Last Call: Wednesday, February 18, 2009
Mac’s on 7th
2600 W 7th St, FW

7th Haven
2700 W 7th St, FW
Communication Breakdown

Look around a lot of bars these days, and you’ll find more people talking by text than actually interacting verbally. Texting certainly has advantages: It’s less intrusive than a phone call, a convenient way to exchange bits of information, and the best method for conducting secret conversations. But folks —there are rules.
While I was bartending last week, a friend sitting four feet away texted me her drink order. The next day, a relative stranger wrote me a short message saying I should be aware of his “needy and feely” nature. I hope he wasn’t expecting a return phone call after that one.
Giving someone your number in the dawn of the virtual age is much less threatening than it used to be. Chances are, the guy (or gal) you meet while out on the town will choose to type a quick note. This can be nice, as it’s possible to text practically anytime and anywhere. My co-workers in the service industry sometimes type with one hand while writing down orders with the other. This infuriates the powers that be, but in truth, they are equal offenders.
Even my mother is doing it. She, like me, uses proper punctuation. This, however, is not a rule. Abbreviations save time but don’t necessarily make things clearer. “It’s really easy to misunderstand a text message. You think it’s a joke, but they may be angry,” said Kristina Morland, who bartends during the days at Sardines.
Missed meanings are common when there is no voice or body language to carry nuances. Texting is no way to carry on a serious conversation. I especially didn’t appreciate the guy who once broke up with me via text message. Sometimes it’s nicer just to call.
But, back to the bar: When you have your bartender’s attention, avert your eyes from the phone for a minute. Nothing is more annoying on a busy night than waiting for customers to finish their notes so they can specify what kind of Chardonnay they prefer. — Caroline Collier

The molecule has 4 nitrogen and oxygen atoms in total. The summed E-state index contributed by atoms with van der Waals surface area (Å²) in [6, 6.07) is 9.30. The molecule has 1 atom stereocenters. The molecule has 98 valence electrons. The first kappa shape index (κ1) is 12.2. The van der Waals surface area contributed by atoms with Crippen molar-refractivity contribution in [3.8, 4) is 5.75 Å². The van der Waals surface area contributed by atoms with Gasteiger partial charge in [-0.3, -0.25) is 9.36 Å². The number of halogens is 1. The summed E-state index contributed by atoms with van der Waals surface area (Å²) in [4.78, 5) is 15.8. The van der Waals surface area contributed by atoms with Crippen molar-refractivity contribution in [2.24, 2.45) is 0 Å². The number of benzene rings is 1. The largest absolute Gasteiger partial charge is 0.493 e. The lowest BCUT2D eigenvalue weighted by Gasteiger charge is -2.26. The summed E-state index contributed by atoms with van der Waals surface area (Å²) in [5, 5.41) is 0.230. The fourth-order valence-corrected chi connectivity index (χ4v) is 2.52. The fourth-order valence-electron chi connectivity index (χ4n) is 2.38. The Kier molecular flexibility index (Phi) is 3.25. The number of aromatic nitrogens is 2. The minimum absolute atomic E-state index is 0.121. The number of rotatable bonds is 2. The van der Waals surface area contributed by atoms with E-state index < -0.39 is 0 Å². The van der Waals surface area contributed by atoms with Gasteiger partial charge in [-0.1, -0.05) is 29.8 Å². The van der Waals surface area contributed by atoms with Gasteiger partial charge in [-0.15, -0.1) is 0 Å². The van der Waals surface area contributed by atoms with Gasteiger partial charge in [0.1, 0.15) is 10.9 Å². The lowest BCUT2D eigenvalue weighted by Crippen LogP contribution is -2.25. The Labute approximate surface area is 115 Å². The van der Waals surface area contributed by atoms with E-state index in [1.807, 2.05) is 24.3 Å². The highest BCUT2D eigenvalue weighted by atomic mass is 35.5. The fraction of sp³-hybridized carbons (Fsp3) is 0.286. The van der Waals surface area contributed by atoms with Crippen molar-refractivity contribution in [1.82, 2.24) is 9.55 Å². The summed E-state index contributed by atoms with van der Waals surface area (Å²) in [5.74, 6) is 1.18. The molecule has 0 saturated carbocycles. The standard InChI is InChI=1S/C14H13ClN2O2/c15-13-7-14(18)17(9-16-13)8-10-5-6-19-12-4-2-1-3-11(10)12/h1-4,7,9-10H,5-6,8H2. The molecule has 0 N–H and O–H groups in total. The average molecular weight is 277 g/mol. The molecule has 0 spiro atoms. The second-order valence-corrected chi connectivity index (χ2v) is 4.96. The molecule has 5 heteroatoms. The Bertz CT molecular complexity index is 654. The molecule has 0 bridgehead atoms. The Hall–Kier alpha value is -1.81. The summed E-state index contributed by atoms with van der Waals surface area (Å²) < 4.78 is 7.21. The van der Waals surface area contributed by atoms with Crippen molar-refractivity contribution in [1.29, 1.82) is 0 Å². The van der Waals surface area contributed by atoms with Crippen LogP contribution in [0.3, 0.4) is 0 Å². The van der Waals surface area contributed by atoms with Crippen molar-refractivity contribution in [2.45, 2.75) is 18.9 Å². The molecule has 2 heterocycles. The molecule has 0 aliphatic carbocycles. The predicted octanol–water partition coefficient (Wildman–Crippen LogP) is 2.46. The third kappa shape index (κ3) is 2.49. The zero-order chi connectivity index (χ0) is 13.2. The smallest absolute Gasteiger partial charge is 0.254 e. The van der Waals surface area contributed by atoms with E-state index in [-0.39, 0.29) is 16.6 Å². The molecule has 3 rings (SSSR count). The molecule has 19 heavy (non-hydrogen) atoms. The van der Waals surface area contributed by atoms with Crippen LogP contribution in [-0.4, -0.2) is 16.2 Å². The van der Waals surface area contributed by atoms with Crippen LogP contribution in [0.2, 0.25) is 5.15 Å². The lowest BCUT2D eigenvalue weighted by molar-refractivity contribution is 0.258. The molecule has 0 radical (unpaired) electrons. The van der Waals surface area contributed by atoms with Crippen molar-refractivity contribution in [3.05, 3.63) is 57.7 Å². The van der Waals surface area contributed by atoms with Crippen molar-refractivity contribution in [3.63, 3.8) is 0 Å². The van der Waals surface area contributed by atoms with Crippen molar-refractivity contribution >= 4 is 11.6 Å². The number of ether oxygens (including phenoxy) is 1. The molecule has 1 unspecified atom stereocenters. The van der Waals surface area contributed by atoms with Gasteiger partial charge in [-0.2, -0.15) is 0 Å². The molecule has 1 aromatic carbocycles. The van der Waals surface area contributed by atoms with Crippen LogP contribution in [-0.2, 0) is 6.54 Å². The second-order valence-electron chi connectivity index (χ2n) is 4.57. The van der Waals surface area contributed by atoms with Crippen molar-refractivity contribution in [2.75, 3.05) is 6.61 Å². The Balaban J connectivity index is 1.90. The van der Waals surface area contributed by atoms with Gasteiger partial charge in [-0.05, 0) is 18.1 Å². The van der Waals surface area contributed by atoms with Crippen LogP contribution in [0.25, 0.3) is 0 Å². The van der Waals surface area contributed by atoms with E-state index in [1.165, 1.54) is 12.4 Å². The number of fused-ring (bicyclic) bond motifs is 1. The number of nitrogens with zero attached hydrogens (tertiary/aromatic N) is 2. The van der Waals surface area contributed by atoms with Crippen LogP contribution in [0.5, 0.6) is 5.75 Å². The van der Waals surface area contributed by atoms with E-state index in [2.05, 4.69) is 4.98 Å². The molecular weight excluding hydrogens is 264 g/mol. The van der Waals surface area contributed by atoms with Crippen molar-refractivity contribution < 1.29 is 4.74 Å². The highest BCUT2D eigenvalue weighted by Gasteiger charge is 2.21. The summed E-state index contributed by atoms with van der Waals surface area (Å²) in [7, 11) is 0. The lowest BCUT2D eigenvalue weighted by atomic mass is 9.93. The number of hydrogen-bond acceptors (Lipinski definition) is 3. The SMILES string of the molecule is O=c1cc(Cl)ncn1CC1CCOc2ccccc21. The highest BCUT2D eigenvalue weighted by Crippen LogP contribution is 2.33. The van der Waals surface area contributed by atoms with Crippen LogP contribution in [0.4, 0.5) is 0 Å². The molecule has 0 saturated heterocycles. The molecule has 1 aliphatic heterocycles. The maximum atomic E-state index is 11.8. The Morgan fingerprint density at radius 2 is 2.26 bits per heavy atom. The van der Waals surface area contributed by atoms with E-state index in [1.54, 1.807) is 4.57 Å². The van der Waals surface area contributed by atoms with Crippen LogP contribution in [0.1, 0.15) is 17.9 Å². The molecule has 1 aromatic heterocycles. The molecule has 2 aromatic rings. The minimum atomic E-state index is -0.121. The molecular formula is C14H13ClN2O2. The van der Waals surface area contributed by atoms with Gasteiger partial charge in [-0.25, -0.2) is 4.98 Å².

Gin Joints
It was a gray afternoon, one of those Texas midwinter days that can’t decide if it wants to turn its face forward toward spring or back to winter (assuming one ice storm and a few days of frost constitute “winter”). Half the people in the office were either out sick or coming down with something, and the news about the news business was as unrelenting as February weather in some other, more northern climate. Perfect time to slide out of the office and console myself with a late lunch and the stranger-companionship of a bar.
At Montgomery Plaza, the bar at Mac’s on 7th Street was high-ceilinged, the décor dark wood and stone and sleek metal, a perfect spot from which to watch any interesting weather roll in. (It would have been a terrifying perch from which to experience the 2000 twister that helped bring about some of the development around Montgomery Plaza, as Nature selected some old buildings for vaporization or damage beyond repair.) The cup of seafood gumbo that was lunch was fantastic, dark and spicy and complex. The house gin was Tanqueray, so my drink, with tonic and lime, was as crisp and clean as a white button-down shirt under an expensive suit.
Still, it wasn’t much of a place at that hour for either considering or leaving behind the woes of the world, which seemed the thing to do if you’re drinking at lunch. A faintly melancholy mood called for grittier surroundings, folksier folks — and cheaper drinks.
I didn’t have far to go. Just across Carroll Street, the door to 7th Haven was propped open to the temporarily mild weather. Wooden stairs led up to a roof deck. Inside, the decor was the classic black-and-red that looks better in dim light, with faux leather and faux leopard-ish upholstery, walls plastered with signs that joke about drinking (“Warning: Consumption of alcohol may lead you to believe that ex-lovers want you to call them at 4 a.m.”). And the friendly bartender was already jawing with a couple of obviously familiar customers. The house gin was McCormick, a soft old t-shirt compared to the toney crispness of the $6.50 Tanqueray & tonic, but the McCormick’s was only $2.50.
It’s nice to have lived in a sweet burg like Fort Worth for a while. At the Haven, I could easily remember sitting in the same spot to eat Rose and Danny’s great burgers and plate lunches when the place was the Station Grill (Rose and Danny moved down the street to the M&O Grill, where the food’s just as good and the surroundings much cuter, their diner taking on the retro look of the Leonard’s Department Store Museum next door.) Before that, it was a donut place. And judging by the shape of the building, surely a chain fast-food joint before that — Arby’s, maybe?
From the roof I could look in all directions, remembering when it seemed that the development along West 7th Street would never take off, finding the height on the Montgomery Plaza building that marks where the historic floodwaters reached in 1949, wondering how much of this boom will be left when the current bust is over. And thinking I’d like to come back here at sundown, sometime between the average last freeze date (March 15, for all you tourists, or it was before global warming) and the average first mosquito night, and figure out, with a cheap gin drink in my hand, how of all the bars in all the world, I’m glad Fort Worth walked into mine. Here’s lookin’ at ya, kid. — Gayle Reaves

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